To what degree do the catastrophes and atrocities of the socialist/communist governments reflect on socialism and communism? A related question: to what degree do the catastrophes and atrocities of Islamic governments reflect on Islam? Yet another related question: Why do the catastrophes* and atrocities of capitalist/imperialist governments almost never reflect on capitalism? Yet another related question: Why do the the catastrophes and atrocities of science almost never reflect on science itself?
*It seems obvious that the massive urbanization of capitalist societies had a dramatic impact on the epidemiology of the Spanish Flu.
If some ideology, program or methodology — some some mode of thought — leads to severely bad results, should not those results be sufficient justification to abandon that mode of thought? Contrawise, if we are willing to preserve science and capitalism despite its catastrophes and atrocities, saying that they were not reflective of "true" capitalism and science, why then should we not preserve Islam and accept the excuse that the catastrophes and atrocities were not reflective of "true" Islam? And how does this distinction reflect on socialism?
It's simply insufficient to say, "If X leads to bad results, then X is bad." If we believed that, we would believe nothing else: every organized mode of thought, even Buddhism, has led to bad results. We must always — even in the case of Islam and Christianity — look deeper to understand and eliminate the actual cause of bad results. We must look deeper even into Islam and Christianity before dismissing them.
The key question to ask is: what is the core of the ideology, and what is the connection between the core ideology and the bad results? These are nontrivial questions.
In the case of Christianity and Islam, we can find the core ideology — or at least part of it — in its scriptures. Without some authority given in some sense to the Bible and the Koran you simply do not have Christianity or Islam at all. You cannot simply throw the Koran in the trash and honestly call yourself a Muslim; you cannot relegate the Bible to a work of entirely human literature and honestly call yourself a Christian.
If the scripture is part of the core ideology of a religion, then its canonical exegesis — its "interpretive schema" — must form the rest of the ideology. The interpretation must be canonical, endorsed by some authoritative body, to rise even to the level of ideology. Were there no canonical interpretation at all, then I — a dedicated "militant" atheist — could "honestly" call myself a Muslim: I certainly agree that the Koran exists, and if my interpretation is just as good as anyone else's then I'm just as good a Muslim as anyone else.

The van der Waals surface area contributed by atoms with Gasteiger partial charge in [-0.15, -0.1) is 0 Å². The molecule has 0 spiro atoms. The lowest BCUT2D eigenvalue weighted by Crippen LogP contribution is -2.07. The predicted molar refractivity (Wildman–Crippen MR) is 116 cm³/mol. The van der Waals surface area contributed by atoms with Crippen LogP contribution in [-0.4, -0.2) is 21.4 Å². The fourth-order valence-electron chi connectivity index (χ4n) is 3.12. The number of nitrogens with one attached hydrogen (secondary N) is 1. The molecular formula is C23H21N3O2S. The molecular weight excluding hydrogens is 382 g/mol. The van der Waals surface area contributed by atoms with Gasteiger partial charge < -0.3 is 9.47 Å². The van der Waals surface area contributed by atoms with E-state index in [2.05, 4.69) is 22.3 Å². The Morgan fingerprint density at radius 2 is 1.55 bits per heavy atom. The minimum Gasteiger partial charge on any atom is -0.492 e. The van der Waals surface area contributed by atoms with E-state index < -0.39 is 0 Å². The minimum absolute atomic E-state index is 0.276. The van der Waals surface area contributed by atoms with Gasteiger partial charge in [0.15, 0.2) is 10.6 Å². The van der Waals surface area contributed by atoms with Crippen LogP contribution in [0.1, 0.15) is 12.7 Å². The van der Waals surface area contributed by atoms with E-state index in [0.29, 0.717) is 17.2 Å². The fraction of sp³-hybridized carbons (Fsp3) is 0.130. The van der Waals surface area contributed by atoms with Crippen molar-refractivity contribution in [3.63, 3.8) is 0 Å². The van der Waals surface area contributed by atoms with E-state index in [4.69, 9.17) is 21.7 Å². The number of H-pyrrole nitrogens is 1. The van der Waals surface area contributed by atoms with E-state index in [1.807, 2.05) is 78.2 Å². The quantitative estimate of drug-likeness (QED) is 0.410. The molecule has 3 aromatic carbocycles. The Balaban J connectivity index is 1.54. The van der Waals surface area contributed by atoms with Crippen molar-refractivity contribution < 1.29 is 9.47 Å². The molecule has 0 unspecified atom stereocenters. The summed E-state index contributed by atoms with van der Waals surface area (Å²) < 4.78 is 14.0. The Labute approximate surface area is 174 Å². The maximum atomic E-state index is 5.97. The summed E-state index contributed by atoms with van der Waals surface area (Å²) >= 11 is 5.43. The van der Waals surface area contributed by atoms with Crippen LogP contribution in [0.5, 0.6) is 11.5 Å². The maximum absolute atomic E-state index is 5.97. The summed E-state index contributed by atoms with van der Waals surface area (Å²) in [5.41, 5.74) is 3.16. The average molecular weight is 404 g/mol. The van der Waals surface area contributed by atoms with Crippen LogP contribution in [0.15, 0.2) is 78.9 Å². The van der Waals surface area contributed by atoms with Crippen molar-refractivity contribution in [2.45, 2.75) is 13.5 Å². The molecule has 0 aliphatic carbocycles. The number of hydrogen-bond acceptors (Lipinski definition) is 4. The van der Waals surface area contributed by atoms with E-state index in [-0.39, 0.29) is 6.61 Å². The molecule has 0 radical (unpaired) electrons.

There's another problem too, a big problem, with religious scriptures. The plain meaning of the text is, in too many places, simply incompatible with humanistic ethics, ethics which place at the most foundational level the emotional and material well-being of human beings. The religious believer has a trilemma: abandon the authority of scripture, abandon the authority of humanism, or somehow interpret the anti-humanistic elements of scripture in a humanistic way. The first option leads to atheism; the second to "Phelpsism"; the third is simply schizophrenic, preserving humanism at the expense of rationality. And the third way is always incomplete. If you interpreted all the scripture humanistically you would just be, for all practical purposes, an atheist; why have a scripture at all if humanism is universally dominant? But the temptation to interpret scripture to justify one's prejudices is very strong: the inherent function of scripture is to justify ethical principles that cannot be justified humanistically.
So we see that fundamentally atrocities of religion cannot be divorced from the core ideology of the religion. Therefore we must conclude that the core ideology of religion is a sufficient causal reason for its atrocities, and rationally deserves the blame.
The core ideology of science is the scientific method. The scientific method is purely epistemic; it has almost no ethical content. Regardless of ethics, it is still true that if you compress a couple of kilograms of plutonium with some high explosives, you get a hell of a big bang. The only ethical content of the scientific method relates to our ethical beliefs about truth itself. Science tells us what the choices are, not — at a fundamental level — how to choose between them.
So in this sense, the core ideology of science is fundamentally good: To make choices, it is necessary and good to rationally apprehend the nature of the choices, good and bad. The core ideology of science can be divorced in an important sense from the atrocities of some scientists.